I fully agree that mirror shine is an option (and also, if you can do it right!) but only in the right context. What I like about Nick's posts is that he always looks "cool" - relaxed, easy going, and friendly with his smile (good looks help too [​IMG]). It does look like he just "threw it on". However when you look closely at what he is wearing, the quality is superb, the blend of colours and fabrics fantastic. He's made suits / shirts / ties look as relaxed and easy to wear as t shirt and jeans.

    Then, when you look at someone like @chocsosa , it's like BAM! That is one sharp suit, clean, pressed, shoes buffed up "to the nines". And that shows the diametrically opposed approaches to menswear, and also shows that each is viable in it's own right, once it is coherent.

    I didn't notice Nick's shoes until after the argument had started - they looked fine to me, in the context of the relaxed, easy look he had (and always has). However if Choc or one of the other more "formal" posters had posted pics with slightly less than shiny shoes, I would have noticed, and they would've looked wrong.

    I'm just happy to see nice shoes - regardless of sheen. Here in Ireland there is a tragic level of shoe wearing amongst most men - awful, cheap shoes (look up a shop called "Office" for examples), with point-up toes, scuffed (yes), and normally a horrible tan or dull black. Irish men just don't get shoes compared to our European or international counter parts.

    Anyway, it's interesting what Nick is saying about getting young people into tailored clothes - for many I believe cost is the first barrier. There's plenty of examples of people for them to emulate - film stars, sports stars (like Beckham or even Bradley Wiggins in the UK - not a perfect example, but still), and some rock stars (old mods like Paul Weller) - but if they can't afford it, they're likely not to do it. Unfortunately what they CAN afford is the Burton / Topman / River Island style of suits, of the peg, awful fits and awful quality. Savile Row seems to be a long way off for them.

    I'd love Nick's idea of a cool, relaxed, "young" approach to tailoring to take off and become a reality, but until the average 17 - 25 year old can afford a €500 - €1000 budget per fit, it may be a while before that happens.
     
  9. EliodA

    EliodA Senior member

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    Thanks for two interesting posts on the subject, @EFV and @eviltimeban !
     
  10. VictorSFreturn

    VictorSFreturn Senior member

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    Very, very many different words and letters ... A lot...[​IMG]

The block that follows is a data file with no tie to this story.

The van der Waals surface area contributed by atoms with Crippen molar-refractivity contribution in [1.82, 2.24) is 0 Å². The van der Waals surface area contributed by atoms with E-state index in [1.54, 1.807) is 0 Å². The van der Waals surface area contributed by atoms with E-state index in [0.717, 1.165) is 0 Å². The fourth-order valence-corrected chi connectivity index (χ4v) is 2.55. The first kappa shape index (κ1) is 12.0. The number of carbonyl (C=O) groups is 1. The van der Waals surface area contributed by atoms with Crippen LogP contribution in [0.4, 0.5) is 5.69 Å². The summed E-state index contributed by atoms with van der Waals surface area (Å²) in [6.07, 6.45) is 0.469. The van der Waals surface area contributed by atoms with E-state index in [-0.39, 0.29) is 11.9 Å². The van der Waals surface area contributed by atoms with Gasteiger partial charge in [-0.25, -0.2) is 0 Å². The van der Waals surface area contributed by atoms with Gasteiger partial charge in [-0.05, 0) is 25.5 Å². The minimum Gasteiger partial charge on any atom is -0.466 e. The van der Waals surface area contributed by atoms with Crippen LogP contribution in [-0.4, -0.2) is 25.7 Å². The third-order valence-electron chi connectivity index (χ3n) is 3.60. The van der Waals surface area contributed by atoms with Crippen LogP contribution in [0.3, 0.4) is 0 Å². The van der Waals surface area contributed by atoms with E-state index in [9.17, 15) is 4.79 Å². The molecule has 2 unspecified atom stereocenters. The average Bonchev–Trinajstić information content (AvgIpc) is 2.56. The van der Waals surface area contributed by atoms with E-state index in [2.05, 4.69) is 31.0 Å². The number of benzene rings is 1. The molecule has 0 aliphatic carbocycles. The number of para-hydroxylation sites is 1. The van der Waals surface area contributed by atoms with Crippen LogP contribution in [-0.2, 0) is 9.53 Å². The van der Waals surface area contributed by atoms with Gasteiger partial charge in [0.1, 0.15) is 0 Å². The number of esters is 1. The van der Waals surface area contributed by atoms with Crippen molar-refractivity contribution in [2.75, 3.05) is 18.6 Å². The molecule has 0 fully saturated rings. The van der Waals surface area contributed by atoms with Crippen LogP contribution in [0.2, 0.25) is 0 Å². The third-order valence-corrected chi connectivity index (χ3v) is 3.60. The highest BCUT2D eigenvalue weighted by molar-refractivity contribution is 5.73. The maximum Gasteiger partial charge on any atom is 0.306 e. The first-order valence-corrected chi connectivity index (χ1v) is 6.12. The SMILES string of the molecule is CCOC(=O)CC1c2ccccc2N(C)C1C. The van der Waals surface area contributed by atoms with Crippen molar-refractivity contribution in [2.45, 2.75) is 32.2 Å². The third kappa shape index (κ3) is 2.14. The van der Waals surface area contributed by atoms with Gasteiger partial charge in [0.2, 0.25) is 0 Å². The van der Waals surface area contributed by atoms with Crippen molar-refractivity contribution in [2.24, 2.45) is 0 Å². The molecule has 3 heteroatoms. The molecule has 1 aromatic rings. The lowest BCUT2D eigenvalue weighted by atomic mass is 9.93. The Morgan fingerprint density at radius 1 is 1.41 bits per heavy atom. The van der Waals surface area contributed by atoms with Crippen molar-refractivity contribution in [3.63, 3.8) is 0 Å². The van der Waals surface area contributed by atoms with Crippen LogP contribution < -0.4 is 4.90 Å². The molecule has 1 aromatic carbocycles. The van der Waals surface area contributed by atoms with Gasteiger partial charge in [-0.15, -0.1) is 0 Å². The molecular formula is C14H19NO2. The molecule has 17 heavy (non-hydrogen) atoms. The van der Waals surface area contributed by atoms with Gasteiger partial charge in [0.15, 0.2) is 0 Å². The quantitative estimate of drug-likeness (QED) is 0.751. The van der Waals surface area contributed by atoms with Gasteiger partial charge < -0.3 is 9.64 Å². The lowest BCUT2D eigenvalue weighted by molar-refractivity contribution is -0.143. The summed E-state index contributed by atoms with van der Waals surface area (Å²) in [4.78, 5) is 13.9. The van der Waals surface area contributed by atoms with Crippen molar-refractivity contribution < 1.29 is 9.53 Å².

11. VictorSFreturn

    VictorSFreturn Senior member

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    [​IMG]

    [​IMG]

    [​IMG]

    [​IMG]

    briefcase/bag – Andrey Glushenko
    headwear – Stetson
    scarf – Calabrese
    gloves – Barbour
    tie – Calabrese
    pocket squares – Roda
    belt – Etro
    cufflinks – Dunhill
    bracelet – Viola Milano
    overcoat – Brooks Brothers
    cardigan – Cruciani
    shoes – Alden
    socks – Pantherella
    shirt – Bespoke
    jeans – Bespoke
    perfume – Clive Christian “X”
     
  12. kulata

    kulata Senior member

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    Just read the last few pages (it's easier just to look st pics and thumb).

    Maybe the good ole teachers of the past have exhausted everything that needs to be said about shirts, coats, pants, shoes, ties and belts in their current "ruleset".


    Keep posting fits my good people and for those that love the good ole days please use the search function.

    :D
     
    Last edited: Apr 9, 2015
  13. Jamesgatz

    Jamesgatz Senior member

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    Edmund is that you?

    On a serious note - Vox or Manton?
     
  14. jaywhyy

    jaywhyy Senior member

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    ^That's the first time I've heard clothing be compared to prose or the French Revolution.
     
  15. EFV

    EFV Senior member Dubiously Honored

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    Comparison to grammar and big societal changes is interesting. There is one flaw in that kind of reasoning though.

    Grammar is essential to lawmakers, governments et c, to create an un-biased exact mass of texts upon which a society shall be governed.

    Clothes, even CM, don't hold such weight.

    I'll also leave this Boyer quote here:

     
    Last edited: Apr 9, 2015